An important concept to organizing data in SharePoint is to use metadata. Organizations are starting to see the benefit of moving away from a purely folder-based form of organization and are starting to embrace the use of metadata. Metadata as a method of describing your content is great for filtering, sorting, and even creating custom views to help you find your data quicker and more efficiently. In addition, having a strong metadata architecture for all of your content vastly assists organizations in adopting other key features such as records management, information protection, and now CoPilot. When you create metadata for particular types or categories of content, you should organize it into a content type to help ensure only the relevant metadata is gathered for a file or document. Content types exist at the library level, at the site level (for reuse in other libraries within the site), and at the tenant level in the content type gallery. Creating the content type at the gallery (previously known as the Content Type Hub) is important for additional capabilities like linking to the tenant search schema to aid in additional capabilities, such as locating data for Microsoft Purview features. This post will cover the process for the creation of content types in the content type gallery to further support Purview features such as records management, sensitivity labels, and other features found within Purview.
I recently had the fantastic opportunity to speak at the Microsoft 365 Conference in Las Vegas this May 2023. It was a great time and a fantastic turnout. I think I had 170 – 200 people in my session. I want to use this opportunity to share the slides with the attendees, so I have uploaded them to this post. Please feel free to review them and send me any questions you may require.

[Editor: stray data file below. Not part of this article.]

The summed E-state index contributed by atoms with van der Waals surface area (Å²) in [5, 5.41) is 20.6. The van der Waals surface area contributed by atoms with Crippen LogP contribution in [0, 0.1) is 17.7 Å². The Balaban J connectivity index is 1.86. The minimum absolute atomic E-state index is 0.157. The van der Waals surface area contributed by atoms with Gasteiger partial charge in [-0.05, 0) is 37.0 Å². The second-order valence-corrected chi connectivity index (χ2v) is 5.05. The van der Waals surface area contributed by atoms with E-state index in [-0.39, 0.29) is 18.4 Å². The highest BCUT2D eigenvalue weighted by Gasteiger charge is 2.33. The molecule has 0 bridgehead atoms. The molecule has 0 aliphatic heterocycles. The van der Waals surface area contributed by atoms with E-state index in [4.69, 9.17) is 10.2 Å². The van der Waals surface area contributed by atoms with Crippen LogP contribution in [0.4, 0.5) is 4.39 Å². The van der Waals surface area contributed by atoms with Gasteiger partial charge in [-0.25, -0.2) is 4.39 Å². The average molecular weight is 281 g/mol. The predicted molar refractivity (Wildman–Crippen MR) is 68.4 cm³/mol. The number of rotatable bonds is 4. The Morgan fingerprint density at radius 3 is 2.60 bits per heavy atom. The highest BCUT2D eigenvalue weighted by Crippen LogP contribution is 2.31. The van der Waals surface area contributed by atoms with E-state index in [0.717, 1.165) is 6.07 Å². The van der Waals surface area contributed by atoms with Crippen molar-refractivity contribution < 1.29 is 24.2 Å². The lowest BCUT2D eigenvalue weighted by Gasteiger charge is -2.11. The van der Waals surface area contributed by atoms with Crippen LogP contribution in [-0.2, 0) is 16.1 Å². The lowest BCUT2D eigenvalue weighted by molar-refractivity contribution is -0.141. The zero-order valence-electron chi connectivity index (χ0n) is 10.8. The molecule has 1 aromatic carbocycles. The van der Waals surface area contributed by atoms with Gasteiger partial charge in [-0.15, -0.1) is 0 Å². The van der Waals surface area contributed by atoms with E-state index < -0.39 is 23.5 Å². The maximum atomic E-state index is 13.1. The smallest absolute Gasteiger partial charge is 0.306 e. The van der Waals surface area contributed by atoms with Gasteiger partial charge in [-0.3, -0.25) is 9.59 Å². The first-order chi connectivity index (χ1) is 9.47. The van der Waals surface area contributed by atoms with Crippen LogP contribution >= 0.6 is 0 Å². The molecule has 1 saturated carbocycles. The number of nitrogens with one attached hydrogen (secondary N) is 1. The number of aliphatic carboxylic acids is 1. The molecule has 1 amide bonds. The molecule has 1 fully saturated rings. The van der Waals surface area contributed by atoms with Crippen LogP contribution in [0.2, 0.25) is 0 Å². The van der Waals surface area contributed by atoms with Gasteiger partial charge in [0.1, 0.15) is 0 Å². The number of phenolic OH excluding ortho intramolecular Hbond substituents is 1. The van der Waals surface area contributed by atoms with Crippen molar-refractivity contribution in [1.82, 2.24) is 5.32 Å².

Anyone who has worked with SharePoint development in the golden age of server-side object model development (SOM) likely used the property bag for different requirements in their solutions. With the onset of new development techniques and foundations, the property bag went by the wayside and wasn’t used as often (or at all) when creating solutions. With the new adaptive scope feature in Microsoft Purview, property bag usage has made a resurgence as a necessary location to store values when assigning policies. I will be covering these features in a future post, but for now, I’d like to set the foundation for these posts by discussing property bags and their usage.
In this second video blog, I build on the previous presentation and publish my retention label with a retention label policy.
You can review the related blog post here: Information and Records Management in Office 365 – Publish a Retention Label
You can access the video here: Retention Label Policies in Microsoft 365
Thanks for reading!
I have a new announcement to make! In addition to my blog posts, I have also started to create video blogs to go along with my written posts. I know that many prefer to learn visually as opposed to reading text all the time. So I am now going to build video blogs along with many of my written posts. The first one is about retention labels.